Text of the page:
Coronavirus. It has upended our world and changed our daily routines completely. Instead of commuting to work, we’re homeschooling our kids while juggling Zoom meetings and figuring out which restaurants deliver. The impact to IT has also been profound — and has made IT organizations more vital and important than ever. As global pandemics become more common, organizations need to be thinking about how to keep the lights on while reducing the spread of disease, and the IT department plays a critical role in ensuring business continuity.
Business continuity and emergency preparedness should cover a broad range of risks, including fires, volcanoes, cyberattacks and more — and yes, even viral outbreaks. Organizations around Northeast Wisconsin are finding the investments they have made in IT infrastructure over the years are paying off while also discovering glitches in their plans.
Some local organizations have taken the changes in stride. Plexus Corp. in Neenah, for example, planned to test its IT capacity for at-home work on March 24 — however, that turned out to be the day Gov. Tony Evers announced the Safer at Home order, so the test became reality. Fortunately, the company saw very few problems as everyone shifted to work from home.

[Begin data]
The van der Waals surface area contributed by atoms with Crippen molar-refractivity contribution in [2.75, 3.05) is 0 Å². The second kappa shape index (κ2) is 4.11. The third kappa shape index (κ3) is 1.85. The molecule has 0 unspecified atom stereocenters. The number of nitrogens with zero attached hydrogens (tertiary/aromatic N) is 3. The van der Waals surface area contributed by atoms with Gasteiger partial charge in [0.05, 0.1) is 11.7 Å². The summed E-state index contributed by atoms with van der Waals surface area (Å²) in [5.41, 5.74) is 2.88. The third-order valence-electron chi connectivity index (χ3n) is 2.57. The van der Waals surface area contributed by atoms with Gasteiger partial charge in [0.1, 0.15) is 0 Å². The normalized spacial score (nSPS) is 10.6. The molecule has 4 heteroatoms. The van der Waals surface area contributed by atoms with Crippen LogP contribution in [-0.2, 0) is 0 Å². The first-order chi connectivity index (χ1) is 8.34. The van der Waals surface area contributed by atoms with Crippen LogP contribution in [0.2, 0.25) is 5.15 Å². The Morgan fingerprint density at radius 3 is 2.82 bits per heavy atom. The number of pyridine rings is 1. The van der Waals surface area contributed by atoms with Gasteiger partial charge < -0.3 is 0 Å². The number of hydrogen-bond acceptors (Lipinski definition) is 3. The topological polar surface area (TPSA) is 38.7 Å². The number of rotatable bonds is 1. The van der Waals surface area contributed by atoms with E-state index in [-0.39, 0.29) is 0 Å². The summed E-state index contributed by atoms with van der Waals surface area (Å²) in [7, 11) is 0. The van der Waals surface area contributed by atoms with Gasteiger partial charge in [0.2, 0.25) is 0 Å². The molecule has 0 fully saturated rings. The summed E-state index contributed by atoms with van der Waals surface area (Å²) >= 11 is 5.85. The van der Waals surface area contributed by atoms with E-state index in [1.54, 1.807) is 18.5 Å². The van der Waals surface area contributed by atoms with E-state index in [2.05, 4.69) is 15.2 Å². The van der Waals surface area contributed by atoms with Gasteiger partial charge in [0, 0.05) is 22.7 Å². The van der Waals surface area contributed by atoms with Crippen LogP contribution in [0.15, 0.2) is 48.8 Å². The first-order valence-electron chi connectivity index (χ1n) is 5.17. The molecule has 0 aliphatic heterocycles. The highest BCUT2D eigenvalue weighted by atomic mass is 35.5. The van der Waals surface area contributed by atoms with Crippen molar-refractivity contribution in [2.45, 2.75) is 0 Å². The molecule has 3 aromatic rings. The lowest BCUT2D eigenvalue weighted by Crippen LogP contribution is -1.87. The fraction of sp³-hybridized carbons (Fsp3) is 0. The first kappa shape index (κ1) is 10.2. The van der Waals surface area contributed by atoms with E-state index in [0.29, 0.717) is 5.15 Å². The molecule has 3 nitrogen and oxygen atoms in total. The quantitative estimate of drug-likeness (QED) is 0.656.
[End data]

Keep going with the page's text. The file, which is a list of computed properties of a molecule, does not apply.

Similarly, the Oshkosh Area School District had been working strategically over the past several years to provide Chromebooks to all students. Each student is issued a Chromebook during the first week of class as part of its 1:1 policy. With only 5 percent of the student body unable to access the internet from home, Oshkosh schools decided the online model would work. Other districts, like Sturgeon Bay, find it much more challenging to leverage an online class model. Due to the lack of broadband or even cellular access in much of the area, roughly 50 percent of its student body cannot access the internet at home. As a result, its 1:1 policy involves providing Chromebooks for students to use while on school grounds but not at home.
As companies and organizations dust off emergency continuity plans, IT will naturally play an integral role. The IT systems need to be protected and up to the task. Strategic investments in resilient IT infrastructure may be the difference between a slowdown in business or going out of business.